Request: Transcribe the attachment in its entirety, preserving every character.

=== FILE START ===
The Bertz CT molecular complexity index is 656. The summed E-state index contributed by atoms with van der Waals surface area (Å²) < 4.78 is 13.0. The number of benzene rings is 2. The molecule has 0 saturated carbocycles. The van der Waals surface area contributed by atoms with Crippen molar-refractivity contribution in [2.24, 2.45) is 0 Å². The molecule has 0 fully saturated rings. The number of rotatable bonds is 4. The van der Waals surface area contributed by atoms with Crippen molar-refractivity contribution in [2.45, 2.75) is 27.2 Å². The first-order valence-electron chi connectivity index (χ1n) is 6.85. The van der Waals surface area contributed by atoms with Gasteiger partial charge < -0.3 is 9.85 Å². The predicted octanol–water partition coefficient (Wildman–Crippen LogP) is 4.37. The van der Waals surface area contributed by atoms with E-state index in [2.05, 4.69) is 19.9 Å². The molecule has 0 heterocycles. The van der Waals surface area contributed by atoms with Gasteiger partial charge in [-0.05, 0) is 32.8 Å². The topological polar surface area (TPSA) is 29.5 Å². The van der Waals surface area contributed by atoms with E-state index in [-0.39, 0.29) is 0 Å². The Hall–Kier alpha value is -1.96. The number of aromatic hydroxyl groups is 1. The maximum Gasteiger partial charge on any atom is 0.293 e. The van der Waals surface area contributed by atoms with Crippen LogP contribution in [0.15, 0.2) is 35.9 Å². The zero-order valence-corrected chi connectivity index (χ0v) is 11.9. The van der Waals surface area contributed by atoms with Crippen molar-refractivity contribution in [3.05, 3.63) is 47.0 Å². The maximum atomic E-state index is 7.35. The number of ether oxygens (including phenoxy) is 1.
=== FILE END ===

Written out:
The Bertz CT molecular complexity index is 656. The summed E-state index contributed by atoms with van der Waals surface area (Å²) < 4.78 is 13.0. The number of benzene rings is 2. The molecule has 0 saturated carbocycles. The van der Waals surface area contributed by atoms with Crippen molar-refractivity contribution in [2.24, 2.45) is 0 Å². The molecule has 0 fully saturated rings. The number of rotatable bonds is 4. The van der Waals surface area contributed by atoms with Crippen molar-refractivity contribution in [2.45, 2.75) is 27.2 Å². The first-order valence-electron chi connectivity index (χ1n) is 6.85. The van der Waals surface area contributed by atoms with Gasteiger partial charge < -0.3 is 9.85 Å². The predicted octanol–water partition coefficient (Wildman–Crippen LogP) is 4.37. The van der Waals surface area contributed by atoms with E-state index in [2.05, 4.69) is 19.9 Å². The molecule has 0 heterocycles. The van der Waals surface area contributed by atoms with Gasteiger partial charge in [-0.05, 0) is 32.8 Å². The topological polar surface area (TPSA) is 29.5 Å². The van der Waals surface area contributed by atoms with E-state index in [-0.39, 0.29) is 0 Å². The Hall–Kier alpha value is -1.96. The number of aromatic hydroxyl groups is 1. The maximum Gasteiger partial charge on any atom is 0.293 e. The van der Waals surface area contributed by atoms with Crippen LogP contribution in [0.15, 0.2) is 35.9 Å². The zero-order valence-corrected chi connectivity index (χ0v) is 11.9. The van der Waals surface area contributed by atoms with Crippen molar-refractivity contribution in [3.05, 3.63) is 47.0 Å². The maximum atomic E-state index is 7.35. The number of ether oxygens (including phenoxy) is 1.